The map provides a level of detail previously unavailable. It is the first ever to collect data published by all of Europe’s municipalities.
Since the turn of the millennium, Europe has been undergoing some pretty intense demographic change. Just how intense—and intricate—this change has been is revealed in a new map created by Germany’s BBSR, the country’s Federal Institute for Research on Building, Urban Affairs and Spatial Development.
The BBSR collected data between 2001 and 2011. While that might sound slightly outdated, these are actually the most up-to-date figures Europe has to offer, as 2011 is the most recent year for which comprehensive population data is available for the whole of Europe. According to its makers, the map provides a level of detail previously unavailable, as it is the first ever to collect data published by all of Europe’s municipalities. The results are impressively comprehensive and reveal a few surprises.
The map works as follows. Dark blue patches show an average annual population fall of 2 percent or more, the medium blue patches a fall of between 1 and 2 percent, and the lightest blue patches a fall of up to 1 percent. Areas in beige have experienced no statistically significant change, while the red areas show population growth. Municipalities in deep red have experienced an average annual population rise of 2 percent or more, the medium red of between 1 and 2 percent, and the pale pink areas of up to 1 percent. The different sizes of each colored shape, meanwhile, show the radically different sizes of municipal units across the continent—large in the Baltic States, Turkey, and Northern Scandinavia, but far smaller in Ireland, Greece, and the Czech Republic.
A close reading of the map shows some key trends.
Suburbanization intensifies in Eastern Europe
Look at the Eastern section of the map and you’ll see that many cities, including Prague, Bucharest, and the Polish cities of Poznań and Wrocław, are ringed with a deep red circle that shows a particularly high rise in average annual population of 2 percent or more. As this paper from Krakow’s Jagiellonian University’s Institute of Geography notes, Eastern cities began to spread out in the new millennium because it was their first chance to do so in decades.
During the Communist era, a lack of private construction companies and capital put a damper on the building of single-family homes, a restriction that continued to have effects in the early years of capitalism thanks to rapidly shrinking economies and a resulting lack of cash across the region. As the economic shock gradually subsided and more capital flooded into these regions, the beginning of this century saw many cities loosening their belts and spreading out.
Still leaving the East
We already know from other available data that Europe is experiencing a migration to the northwest, but the BBSR map adds complexity to this picture and reveals some interesting micro-trends. The dark blue coloring of the map’s Eastern section shows that the lean years for Eastern states are by no means over. Residents have continued to leave Albania, Bulgaria and Latvia in particular in search of jobs, while even relatively wealthy eastern Germany has been hollowed out almost everywhere except the Berlin region.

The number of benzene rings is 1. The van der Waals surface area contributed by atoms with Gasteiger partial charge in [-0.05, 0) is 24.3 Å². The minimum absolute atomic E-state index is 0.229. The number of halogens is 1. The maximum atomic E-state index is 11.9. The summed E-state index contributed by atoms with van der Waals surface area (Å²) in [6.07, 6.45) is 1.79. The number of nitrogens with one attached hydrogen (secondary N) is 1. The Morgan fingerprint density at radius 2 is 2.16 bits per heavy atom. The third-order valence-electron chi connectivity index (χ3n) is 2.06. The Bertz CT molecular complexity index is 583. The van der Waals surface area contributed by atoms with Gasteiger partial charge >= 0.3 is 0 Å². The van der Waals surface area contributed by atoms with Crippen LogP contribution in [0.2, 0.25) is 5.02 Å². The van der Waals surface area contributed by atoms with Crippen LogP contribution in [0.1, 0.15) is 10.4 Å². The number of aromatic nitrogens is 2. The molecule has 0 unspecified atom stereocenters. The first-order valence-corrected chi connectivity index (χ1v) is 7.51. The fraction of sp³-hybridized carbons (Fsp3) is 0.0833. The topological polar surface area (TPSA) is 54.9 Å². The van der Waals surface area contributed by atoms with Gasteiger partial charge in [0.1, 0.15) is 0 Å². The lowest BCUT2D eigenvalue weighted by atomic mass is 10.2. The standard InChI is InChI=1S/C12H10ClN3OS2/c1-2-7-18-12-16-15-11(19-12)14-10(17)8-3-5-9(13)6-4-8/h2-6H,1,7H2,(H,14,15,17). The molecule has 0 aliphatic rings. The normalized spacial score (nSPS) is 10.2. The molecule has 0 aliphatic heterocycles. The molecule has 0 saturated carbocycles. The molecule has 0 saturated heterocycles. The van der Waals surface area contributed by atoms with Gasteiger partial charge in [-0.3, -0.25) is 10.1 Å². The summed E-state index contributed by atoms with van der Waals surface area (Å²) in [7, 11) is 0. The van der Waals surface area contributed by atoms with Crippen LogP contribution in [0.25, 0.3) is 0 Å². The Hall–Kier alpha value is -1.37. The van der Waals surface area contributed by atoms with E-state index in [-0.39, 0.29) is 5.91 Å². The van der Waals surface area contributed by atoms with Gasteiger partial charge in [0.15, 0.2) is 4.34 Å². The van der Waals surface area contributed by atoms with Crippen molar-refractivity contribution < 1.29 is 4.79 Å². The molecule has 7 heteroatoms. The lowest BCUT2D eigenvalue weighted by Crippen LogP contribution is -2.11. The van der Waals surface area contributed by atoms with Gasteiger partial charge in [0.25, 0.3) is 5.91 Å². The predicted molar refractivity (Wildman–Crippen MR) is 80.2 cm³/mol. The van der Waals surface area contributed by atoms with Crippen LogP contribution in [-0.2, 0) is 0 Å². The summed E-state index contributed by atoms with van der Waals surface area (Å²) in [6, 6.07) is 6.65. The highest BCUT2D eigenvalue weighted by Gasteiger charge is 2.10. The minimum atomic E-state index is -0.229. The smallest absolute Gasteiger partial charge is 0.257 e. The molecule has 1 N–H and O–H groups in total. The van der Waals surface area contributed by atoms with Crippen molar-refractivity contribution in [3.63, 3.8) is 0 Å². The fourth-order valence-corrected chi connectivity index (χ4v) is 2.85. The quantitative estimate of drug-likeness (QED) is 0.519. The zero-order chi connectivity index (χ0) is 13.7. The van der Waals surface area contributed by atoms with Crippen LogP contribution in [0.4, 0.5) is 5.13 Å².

Population growth in the Northwest, meanwhile, is far from even. While large sections of Northern Scandinavia’s inland are losing people, there’s still modest growth on the Arctic coasts. And while the Scottish Highlands contain some the least peopled lands in all of Europe, Scotland’s Northeast shows remarkable population gains, a likely result of the North Sea oil industry concentrated in Aberdeen.
On the other side of Europe, the map reveals Turkey as a country undergoing intense demographic ferment. As people leave its countryside and move to its major cities and coasts, the country is transformed into a vivid mosaic that arguably shows more intense rises and falls than any other on the map.
Spain bucks the trend
Spain’s trends look a little different from those of Europe as a whole. It’s actually in the country’s Northwest where the population has dropped most sharply, notably in the provinces of Galicia and León, which have long been known to produce many of Spain’s migrants.
But other previously impoverished regions, such as Southwestern Murcia, have grown, a trend continuing along the Mediterranean coast where population levels have risen sharply. One reason for this is that the coasts are magnets for retiring or downsizing northwestern Europeans who move here on the hunt for daily sunshine and low prices.
This post has been updated to clarify that the BBSR map reflects average annual population change.